Workplace stress: How to manage it
As the UK starts Mental Health Awareness Week, Hedda Bird offers some practical advice to managers on recognising and handling stress
Are you feeling stressed? Is that a problem?
We know that stress is part of daily life. Indeed, if we had zero stress in our lives, we might fail to get up in the morning. Feeling some kind of stress or pressure is what makes us active, it is normal.
We are also used to some weeks that feel relentless, as if they will never end, and others where we feel we are making good progress. In other words, stress is an everyday part of life, and we are all accustomed to our stress levels varying through the day, the week and the month.
So, there is a huge temptation for managers to ignore complaints about stress on the basis that everyone is stressed at times, and stress is normal. Unfortunately, that is not an appropriate response in a workplace situation, and managers need to respond in a more structured manner. Stress becomes a problem when it increases to a level such that rather than be a useful driver of activity, it becomes over-whelming and begins to stop us functioning as well as we might.
When a colleague comes to you talking about feeling stressed you need to stop and listen. Sometimes that will be enough
Here are some key steps you might follow if a colleague expresses concern about their levels of stress, or you notice that they seem much more stressed than usual leading to performance problems.
First and foremost, when a colleague comes to you talking about feeling stressed you need to stop and listen. Sometimes that will be enough. Your colleague may simply need to be heard. Managers can worry about having this sort of conversation, feeling that they may hear things that they don’t know how to deal with. Remember, in this first meeting, the only requirement is to listen, and do your best to understand.
Explore the full situation
One of the main drivers of excess stress is multiple challenges coming together at the same time. You may not be able to alleviate all the stresses your colleague is facing, but you need to get the full picture before working with them to try to manage the situation. Very simple questions such as ‘tell me more about that’ or ‘anything else?’ or ‘what impact is that having?’ will help your colleague to think through the situation they are facing.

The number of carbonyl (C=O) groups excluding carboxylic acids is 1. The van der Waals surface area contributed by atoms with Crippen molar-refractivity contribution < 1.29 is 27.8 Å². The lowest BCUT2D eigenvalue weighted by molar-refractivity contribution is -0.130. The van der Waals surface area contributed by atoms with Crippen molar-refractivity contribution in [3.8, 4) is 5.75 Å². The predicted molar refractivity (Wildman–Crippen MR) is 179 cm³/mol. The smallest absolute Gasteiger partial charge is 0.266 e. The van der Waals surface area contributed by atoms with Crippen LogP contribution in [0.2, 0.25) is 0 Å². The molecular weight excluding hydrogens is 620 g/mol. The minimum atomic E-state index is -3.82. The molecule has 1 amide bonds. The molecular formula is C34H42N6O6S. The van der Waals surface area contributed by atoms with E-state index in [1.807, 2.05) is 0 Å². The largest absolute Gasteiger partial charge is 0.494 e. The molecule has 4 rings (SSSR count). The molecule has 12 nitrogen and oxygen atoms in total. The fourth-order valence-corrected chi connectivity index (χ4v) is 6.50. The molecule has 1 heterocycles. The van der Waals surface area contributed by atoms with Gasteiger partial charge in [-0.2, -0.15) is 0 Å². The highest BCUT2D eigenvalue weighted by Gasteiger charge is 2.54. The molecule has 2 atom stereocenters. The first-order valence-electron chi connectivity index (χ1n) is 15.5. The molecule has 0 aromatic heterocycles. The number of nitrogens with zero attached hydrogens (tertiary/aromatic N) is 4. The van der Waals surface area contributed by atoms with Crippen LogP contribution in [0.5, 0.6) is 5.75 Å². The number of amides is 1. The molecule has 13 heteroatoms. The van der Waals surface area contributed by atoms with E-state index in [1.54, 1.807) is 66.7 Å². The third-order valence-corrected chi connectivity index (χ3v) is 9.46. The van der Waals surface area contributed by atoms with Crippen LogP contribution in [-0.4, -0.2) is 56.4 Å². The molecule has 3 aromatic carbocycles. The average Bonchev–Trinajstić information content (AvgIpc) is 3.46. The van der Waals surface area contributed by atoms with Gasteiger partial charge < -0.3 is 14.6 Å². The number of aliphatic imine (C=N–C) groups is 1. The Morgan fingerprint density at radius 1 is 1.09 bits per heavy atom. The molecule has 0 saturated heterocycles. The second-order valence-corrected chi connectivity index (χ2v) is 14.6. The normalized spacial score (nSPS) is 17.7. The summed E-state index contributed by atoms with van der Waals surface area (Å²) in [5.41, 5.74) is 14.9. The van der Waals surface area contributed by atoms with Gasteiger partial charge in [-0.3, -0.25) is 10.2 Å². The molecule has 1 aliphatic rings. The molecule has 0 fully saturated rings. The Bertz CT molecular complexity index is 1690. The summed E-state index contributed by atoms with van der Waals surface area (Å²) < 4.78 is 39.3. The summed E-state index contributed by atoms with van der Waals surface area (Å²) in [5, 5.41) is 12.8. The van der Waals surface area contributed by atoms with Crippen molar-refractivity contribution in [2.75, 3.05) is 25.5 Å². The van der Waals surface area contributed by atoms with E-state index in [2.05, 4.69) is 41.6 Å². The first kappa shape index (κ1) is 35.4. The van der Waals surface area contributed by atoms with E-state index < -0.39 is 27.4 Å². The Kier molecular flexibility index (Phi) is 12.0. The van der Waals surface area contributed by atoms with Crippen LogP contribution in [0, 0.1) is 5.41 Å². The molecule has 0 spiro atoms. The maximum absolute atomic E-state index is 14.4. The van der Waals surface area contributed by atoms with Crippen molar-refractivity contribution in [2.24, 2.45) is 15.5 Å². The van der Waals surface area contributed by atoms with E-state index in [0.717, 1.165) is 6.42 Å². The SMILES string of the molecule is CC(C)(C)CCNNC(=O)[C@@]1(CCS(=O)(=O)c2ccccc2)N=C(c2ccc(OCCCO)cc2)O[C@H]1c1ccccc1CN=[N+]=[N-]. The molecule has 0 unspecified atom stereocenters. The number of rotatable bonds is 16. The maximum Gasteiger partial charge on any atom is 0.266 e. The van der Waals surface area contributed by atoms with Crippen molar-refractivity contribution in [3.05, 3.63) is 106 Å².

Relieve immediate pressure
If appropriate, you may be able to relieve some immediate pressure on your colleague, while you both think through the longer-term situation. If you can do something, from take away a particular piece of work to giving them some time off, that will help straight away, then that can be a useful start. It will communicate to your colleague that you take their concerns seriously and want to help. Note that people who are very stressed will often reject short term help as ‘not really changing anything’. You might want to explore this carefully: yes, if they have the rest of the week off, they will still face the same work challenges next Monday. But they will hopefully be less tired and have had some time to think about other challenges facing them. If your colleague rejects offers of help, it maybe because they are frightened of appearing to fail at their job which would create more stress. Again, reassure them you are on their side. Alternatively, it might be that you have not really discovered the true causes of the stress, and the help you are offering doesn’t seem relevant.